This is to bring to your notice that your (date) editorial titled "Fear no
more," on the recent General Electric-funded study finding no correlation between
polychlorinated biphenyls (PCBs) and cancer deaths, left out several key facts. Perhaps
the researchers in the GE study found no link between PCBs only on cancer deaths, rather
than on cancer incidence.
The study was conducted on all workers, many of whom have had no known exposures to PCBs.
The workers also had very limited exposure to the most toxic/carcinogenic PCB, (_______).
Its production was stopped in (year), but it continues to affect humans and the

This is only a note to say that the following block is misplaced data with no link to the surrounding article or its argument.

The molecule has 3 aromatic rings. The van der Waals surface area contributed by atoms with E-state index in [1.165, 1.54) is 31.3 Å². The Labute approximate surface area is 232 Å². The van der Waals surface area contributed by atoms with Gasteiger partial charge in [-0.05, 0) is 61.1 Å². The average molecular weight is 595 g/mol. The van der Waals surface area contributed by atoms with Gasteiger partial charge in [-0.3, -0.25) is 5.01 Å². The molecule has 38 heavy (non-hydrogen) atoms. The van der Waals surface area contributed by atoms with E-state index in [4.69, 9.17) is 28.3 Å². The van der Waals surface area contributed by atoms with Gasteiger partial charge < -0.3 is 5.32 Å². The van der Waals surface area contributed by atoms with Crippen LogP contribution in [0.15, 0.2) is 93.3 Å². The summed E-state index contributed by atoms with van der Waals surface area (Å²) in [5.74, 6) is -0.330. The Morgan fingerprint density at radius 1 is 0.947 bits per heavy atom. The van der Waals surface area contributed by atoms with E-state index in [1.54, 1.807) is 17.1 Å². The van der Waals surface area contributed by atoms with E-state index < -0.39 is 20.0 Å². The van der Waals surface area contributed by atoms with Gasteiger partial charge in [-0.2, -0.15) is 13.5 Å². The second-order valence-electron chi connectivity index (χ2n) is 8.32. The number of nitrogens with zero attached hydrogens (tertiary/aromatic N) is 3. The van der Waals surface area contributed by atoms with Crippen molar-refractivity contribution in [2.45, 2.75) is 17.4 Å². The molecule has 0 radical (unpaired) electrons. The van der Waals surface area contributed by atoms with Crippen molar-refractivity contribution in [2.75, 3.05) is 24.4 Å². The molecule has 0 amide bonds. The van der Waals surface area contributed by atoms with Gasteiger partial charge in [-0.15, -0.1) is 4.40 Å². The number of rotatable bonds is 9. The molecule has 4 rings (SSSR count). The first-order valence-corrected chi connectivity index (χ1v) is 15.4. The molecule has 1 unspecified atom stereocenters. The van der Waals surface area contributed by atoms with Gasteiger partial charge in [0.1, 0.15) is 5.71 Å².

environment as many other studies have shown a strong link between PCB exposure and
In fact, the Environmental Protection Agency and the World Health Organization's
International Agency for Research on Cancer all consider PCBs to be a "probable human
carcinogen." There is solid scientific evidence that PCBs impede development. Their
presence can have long-term effects on a developing fetus, leading to intellectual,
behavioral, immune-system and reproductive impairment. In addition, children exposed in
the womb, such as those in Japan and Taiwan following the rice-oil poisonings of the late
(year, deacde) clearly have problems with skin, teeth, hair, nails, growth and puberty.
I would like to emphasize that this study was funded by GE, which faces steep litigation
and clean-up costs from irresponsible PCB dumping in (areas), therefore, the study found
exactly what is was designed to find: nothing.